In the April 5 letter “Liberty dying,” the writer lamented that, “Liberty has taken on a whole new meaning in today’s culture. One is no longer allowed to have an opinion that does not meet the ‘litmus’ test of whatever group our media has put the spotlight on and classified as disenfranchised.”
One is no longer allowed to have an opinion. Really? Apparently, all I have heard on radio and TV and read in newspapers, magazines and blogs (the media) supporting “religious liberty” in the current debate is an illusion. But the real issue is not about the media or about perceived litmus tests.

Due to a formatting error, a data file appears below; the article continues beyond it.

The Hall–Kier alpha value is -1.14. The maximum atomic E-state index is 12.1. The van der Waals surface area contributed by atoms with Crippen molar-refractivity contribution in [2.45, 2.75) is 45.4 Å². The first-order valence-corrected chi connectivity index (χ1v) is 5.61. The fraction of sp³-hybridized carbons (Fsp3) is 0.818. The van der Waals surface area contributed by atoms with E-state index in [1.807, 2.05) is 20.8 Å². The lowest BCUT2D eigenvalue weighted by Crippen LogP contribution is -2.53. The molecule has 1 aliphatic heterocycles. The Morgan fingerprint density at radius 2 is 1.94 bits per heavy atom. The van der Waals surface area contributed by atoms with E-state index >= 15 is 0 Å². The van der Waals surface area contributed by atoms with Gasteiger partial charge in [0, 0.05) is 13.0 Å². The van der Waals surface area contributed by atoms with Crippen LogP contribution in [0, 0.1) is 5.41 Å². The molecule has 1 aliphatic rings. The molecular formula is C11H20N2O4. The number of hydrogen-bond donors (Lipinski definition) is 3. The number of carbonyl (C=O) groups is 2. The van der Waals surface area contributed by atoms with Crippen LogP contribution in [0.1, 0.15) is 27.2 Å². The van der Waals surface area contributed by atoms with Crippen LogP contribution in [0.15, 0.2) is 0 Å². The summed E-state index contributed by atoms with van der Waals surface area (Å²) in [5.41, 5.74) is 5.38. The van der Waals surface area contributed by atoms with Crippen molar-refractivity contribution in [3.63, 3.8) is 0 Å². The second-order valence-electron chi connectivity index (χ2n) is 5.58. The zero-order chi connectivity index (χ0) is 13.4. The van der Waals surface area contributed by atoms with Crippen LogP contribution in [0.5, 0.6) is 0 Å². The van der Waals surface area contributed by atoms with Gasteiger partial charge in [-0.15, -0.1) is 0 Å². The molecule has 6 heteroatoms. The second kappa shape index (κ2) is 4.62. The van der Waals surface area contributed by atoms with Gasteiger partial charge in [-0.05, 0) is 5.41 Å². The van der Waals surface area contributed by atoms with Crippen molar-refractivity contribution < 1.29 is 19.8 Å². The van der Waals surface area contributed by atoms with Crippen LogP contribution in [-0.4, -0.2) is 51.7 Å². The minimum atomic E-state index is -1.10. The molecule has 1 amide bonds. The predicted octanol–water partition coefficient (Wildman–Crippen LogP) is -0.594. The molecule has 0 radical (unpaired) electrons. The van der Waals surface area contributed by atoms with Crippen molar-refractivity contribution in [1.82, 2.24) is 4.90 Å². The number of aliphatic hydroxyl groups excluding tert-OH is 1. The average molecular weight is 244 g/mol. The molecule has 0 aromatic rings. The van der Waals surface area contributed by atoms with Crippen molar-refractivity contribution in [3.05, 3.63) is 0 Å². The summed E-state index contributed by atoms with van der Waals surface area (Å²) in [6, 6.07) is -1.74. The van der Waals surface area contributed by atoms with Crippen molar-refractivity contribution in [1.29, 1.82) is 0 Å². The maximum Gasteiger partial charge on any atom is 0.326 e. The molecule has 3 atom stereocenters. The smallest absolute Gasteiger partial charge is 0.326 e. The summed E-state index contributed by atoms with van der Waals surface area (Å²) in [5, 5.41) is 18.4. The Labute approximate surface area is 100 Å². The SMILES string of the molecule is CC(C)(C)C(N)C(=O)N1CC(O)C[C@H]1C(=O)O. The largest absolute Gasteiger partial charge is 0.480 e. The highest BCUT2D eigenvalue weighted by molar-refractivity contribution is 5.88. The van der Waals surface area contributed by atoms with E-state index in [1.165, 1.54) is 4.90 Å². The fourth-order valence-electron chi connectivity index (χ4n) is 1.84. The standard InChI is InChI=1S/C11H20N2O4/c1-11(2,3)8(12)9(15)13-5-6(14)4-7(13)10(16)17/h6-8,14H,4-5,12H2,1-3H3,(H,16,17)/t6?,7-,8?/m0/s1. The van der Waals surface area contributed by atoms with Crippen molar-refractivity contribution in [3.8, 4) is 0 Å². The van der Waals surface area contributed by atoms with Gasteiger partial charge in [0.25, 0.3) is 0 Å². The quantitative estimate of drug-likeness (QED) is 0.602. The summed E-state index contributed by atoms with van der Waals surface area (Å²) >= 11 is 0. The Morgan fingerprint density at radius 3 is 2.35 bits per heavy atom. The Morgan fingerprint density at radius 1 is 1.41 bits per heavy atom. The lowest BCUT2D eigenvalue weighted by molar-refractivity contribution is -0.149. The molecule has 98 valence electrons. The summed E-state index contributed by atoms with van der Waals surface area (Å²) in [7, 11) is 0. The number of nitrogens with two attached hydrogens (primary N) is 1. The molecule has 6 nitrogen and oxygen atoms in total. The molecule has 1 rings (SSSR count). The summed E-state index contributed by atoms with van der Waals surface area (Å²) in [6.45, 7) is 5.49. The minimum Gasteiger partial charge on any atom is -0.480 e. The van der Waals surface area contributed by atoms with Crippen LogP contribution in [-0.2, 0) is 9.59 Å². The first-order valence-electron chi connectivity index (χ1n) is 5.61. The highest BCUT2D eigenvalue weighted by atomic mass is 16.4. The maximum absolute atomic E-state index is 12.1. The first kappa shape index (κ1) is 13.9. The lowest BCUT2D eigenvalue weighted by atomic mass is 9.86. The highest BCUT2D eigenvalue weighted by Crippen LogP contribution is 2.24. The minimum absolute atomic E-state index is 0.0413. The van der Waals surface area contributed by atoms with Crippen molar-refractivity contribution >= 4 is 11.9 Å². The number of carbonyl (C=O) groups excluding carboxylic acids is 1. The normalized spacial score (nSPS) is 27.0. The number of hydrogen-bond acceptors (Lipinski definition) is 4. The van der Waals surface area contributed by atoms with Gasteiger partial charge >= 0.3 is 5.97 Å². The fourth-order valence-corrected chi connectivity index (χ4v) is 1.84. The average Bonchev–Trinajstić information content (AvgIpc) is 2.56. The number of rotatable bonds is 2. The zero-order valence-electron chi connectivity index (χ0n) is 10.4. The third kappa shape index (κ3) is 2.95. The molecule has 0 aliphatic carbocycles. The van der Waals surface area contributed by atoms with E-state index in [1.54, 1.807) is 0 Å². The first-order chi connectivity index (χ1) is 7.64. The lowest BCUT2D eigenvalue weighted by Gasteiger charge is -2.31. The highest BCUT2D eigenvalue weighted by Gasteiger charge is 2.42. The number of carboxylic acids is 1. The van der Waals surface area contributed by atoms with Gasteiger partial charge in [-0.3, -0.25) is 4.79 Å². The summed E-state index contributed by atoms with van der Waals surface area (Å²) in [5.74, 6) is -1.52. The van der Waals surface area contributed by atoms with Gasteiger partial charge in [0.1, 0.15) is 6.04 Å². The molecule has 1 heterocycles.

As Gene Nichol wrote in his April 5 letter “The limits of religious liberty,” the debate is whether some people, because of their sincerely held religious beliefs, are entitled to a special exemption “from admittedly constitutional rules of general application.” In this case, the exemption being sought is from the impermissibility of discriminating against a person because of sexual orientation.
In other words, should a person be given the legal right to post a sign in the window of his or her business that reads “straights only”?
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